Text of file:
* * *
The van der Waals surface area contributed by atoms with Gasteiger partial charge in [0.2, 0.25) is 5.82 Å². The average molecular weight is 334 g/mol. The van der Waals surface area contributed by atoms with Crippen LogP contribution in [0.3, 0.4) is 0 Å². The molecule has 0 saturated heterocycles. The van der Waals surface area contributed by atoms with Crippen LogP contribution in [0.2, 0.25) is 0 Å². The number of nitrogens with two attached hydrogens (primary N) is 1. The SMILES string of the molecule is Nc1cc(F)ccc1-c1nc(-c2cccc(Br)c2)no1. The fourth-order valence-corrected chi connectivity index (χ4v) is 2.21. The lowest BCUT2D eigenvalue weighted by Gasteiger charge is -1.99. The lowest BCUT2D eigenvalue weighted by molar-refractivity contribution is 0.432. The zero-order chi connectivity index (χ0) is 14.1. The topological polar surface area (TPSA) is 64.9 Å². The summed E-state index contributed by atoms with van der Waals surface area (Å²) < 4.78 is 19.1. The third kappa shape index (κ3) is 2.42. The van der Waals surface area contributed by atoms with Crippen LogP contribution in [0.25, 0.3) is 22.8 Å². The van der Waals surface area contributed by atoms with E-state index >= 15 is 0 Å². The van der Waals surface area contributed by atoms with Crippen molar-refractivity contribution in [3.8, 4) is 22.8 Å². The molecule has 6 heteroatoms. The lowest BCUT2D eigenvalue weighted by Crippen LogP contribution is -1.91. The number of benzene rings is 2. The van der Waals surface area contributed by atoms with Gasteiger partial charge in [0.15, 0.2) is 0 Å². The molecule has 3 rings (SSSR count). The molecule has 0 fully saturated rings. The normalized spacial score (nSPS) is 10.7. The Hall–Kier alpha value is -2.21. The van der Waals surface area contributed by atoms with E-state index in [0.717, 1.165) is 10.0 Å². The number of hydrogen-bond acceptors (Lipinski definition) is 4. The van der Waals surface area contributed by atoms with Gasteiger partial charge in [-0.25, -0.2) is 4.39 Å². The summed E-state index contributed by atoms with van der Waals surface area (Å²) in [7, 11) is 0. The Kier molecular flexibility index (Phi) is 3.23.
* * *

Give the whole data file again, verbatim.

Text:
The van der Waals surface area contributed by atoms with Gasteiger partial charge in [0.2, 0.25) is 5.82 Å². The average molecular weight is 334 g/mol. The van der Waals surface area contributed by atoms with Crippen LogP contribution in [0.3, 0.4) is 0 Å². The molecule has 0 saturated heterocycles. The van der Waals surface area contributed by atoms with Crippen LogP contribution in [0.2, 0.25) is 0 Å². The number of nitrogens with two attached hydrogens (primary N) is 1. The SMILES string of the molecule is Nc1cc(F)ccc1-c1nc(-c2cccc(Br)c2)no1. The fourth-order valence-corrected chi connectivity index (χ4v) is 2.21. The lowest BCUT2D eigenvalue weighted by Gasteiger charge is -1.99. The lowest BCUT2D eigenvalue weighted by molar-refractivity contribution is 0.432. The zero-order chi connectivity index (χ0) is 14.1. The topological polar surface area (TPSA) is 64.9 Å². The summed E-state index contributed by atoms with van der Waals surface area (Å²) < 4.78 is 19.1. The third kappa shape index (κ3) is 2.42. The van der Waals surface area contributed by atoms with Crippen LogP contribution in [0.25, 0.3) is 22.8 Å². The van der Waals surface area contributed by atoms with E-state index >= 15 is 0 Å². The van der Waals surface area contributed by atoms with Crippen molar-refractivity contribution in [3.8, 4) is 22.8 Å². The molecule has 6 heteroatoms. The lowest BCUT2D eigenvalue weighted by Crippen LogP contribution is -1.91. The number of benzene rings is 2. The van der Waals surface area contributed by atoms with Gasteiger partial charge in [0.15, 0.2) is 0 Å². The molecule has 3 rings (SSSR count). The molecule has 0 fully saturated rings. The normalized spacial score (nSPS) is 10.7. The Hall–Kier alpha value is -2.21. The van der Waals surface area contributed by atoms with E-state index in [0.717, 1.165) is 10.0 Å². The number of hydrogen-bond acceptors (Lipinski definition) is 4. The van der Waals surface area contributed by atoms with Gasteiger partial charge in [-0.25, -0.2) is 4.39 Å². The summed E-state index contributed by atoms with van der Waals surface area (Å²) in [7, 11) is 0. The Kier molecular flexibility index (Phi) is 3.23.